Another Starbucks has come under fire for its treatment of a black customer, days after the coffee chain apologized for the arrest of two black men waiting for a friend at a store in Philadelphia.
Cell phone video taken inside a Starbucks in Southern California resurfaced on Monday, showing cashiers denying a black man access to the restroom.
“Is it because of my skin color?” Brandon Ward asks from the behind his phone camera.
It’s unclear what occurred in the moments leading up to the confrontation, but Ward does indicate he was not given the bathroom code because he had yet to make a purchase.
Ward then turns his attention to a man who appears to be white and identifies himself as Weston — he’s just come out the Torrance store’s bathroom and he admits to the camera that he has not yet bought anything.
“You need to stop recording right now,” a female manager tells him. “This is a private business; I am the store manager. I am asking you to leave right now. You are actually not allowed to be here anymore.”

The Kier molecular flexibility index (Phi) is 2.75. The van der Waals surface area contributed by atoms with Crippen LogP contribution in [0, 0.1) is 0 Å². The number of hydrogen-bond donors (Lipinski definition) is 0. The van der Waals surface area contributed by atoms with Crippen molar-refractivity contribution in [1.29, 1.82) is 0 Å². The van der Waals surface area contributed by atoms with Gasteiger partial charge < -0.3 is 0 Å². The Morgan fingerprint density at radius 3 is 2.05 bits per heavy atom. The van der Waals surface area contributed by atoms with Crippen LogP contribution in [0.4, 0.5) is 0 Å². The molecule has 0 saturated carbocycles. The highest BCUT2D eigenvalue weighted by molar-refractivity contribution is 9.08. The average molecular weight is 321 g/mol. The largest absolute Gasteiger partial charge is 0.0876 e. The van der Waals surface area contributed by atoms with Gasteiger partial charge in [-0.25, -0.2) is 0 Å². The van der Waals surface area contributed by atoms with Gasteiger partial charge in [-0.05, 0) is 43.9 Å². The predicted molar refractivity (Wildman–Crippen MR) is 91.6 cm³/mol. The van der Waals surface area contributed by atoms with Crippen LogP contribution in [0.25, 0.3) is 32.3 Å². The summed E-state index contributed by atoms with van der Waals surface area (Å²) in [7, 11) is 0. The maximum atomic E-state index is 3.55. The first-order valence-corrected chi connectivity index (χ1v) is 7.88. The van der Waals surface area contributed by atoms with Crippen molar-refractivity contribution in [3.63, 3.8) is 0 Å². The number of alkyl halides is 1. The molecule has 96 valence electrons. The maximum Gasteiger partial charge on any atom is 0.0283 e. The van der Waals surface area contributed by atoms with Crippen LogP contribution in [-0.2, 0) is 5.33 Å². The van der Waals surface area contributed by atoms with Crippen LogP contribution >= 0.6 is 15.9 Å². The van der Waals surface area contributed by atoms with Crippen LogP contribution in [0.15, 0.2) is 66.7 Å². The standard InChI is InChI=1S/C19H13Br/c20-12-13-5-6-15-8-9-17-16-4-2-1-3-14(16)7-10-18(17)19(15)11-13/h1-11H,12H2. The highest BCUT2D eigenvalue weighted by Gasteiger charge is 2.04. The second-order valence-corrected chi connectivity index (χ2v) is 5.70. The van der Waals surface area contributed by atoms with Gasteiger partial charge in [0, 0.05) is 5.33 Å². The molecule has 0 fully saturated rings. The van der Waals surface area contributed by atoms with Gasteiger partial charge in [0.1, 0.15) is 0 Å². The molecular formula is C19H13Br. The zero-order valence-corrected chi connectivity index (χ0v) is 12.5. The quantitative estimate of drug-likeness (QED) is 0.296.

But Ward continues to press her: “Is it my skin color? I can’t use the bathroom but Weston could. Is it my skin color?”
The 26-year-old told KTLA a security guard escorted him out of the Starbucks, adding that he was met by authorities down the street. The Torrance Police Department confirmed they were called regarding an individual upset about a restroom issue at Starbucks.
“I feel like that’s a place where it could’ve had ‘Whites Only’ on that sign. He didn’t make a purchase,” Ward said, referring to Weston. “But this is your policy, so you should stand by your policy.”
Ward said he recorded the confrontation in January but shared it again to social media in wake of the incident at the Philadelphia Starbucks.
A video shared over the weekend that shows two black men being escorted out of the store in handcuffs has sparked extreme backlash for the mega chain.
Protesters have gathered outside the store in wake of the incident and Starbucks CEO Kevin Johnson has since issued an apology.
Starbucks said it is working to make institutional changes to address similar problems in the long term, with plans to better educate workers on when police assistance is required and have managers go “unconscious bias learning.”
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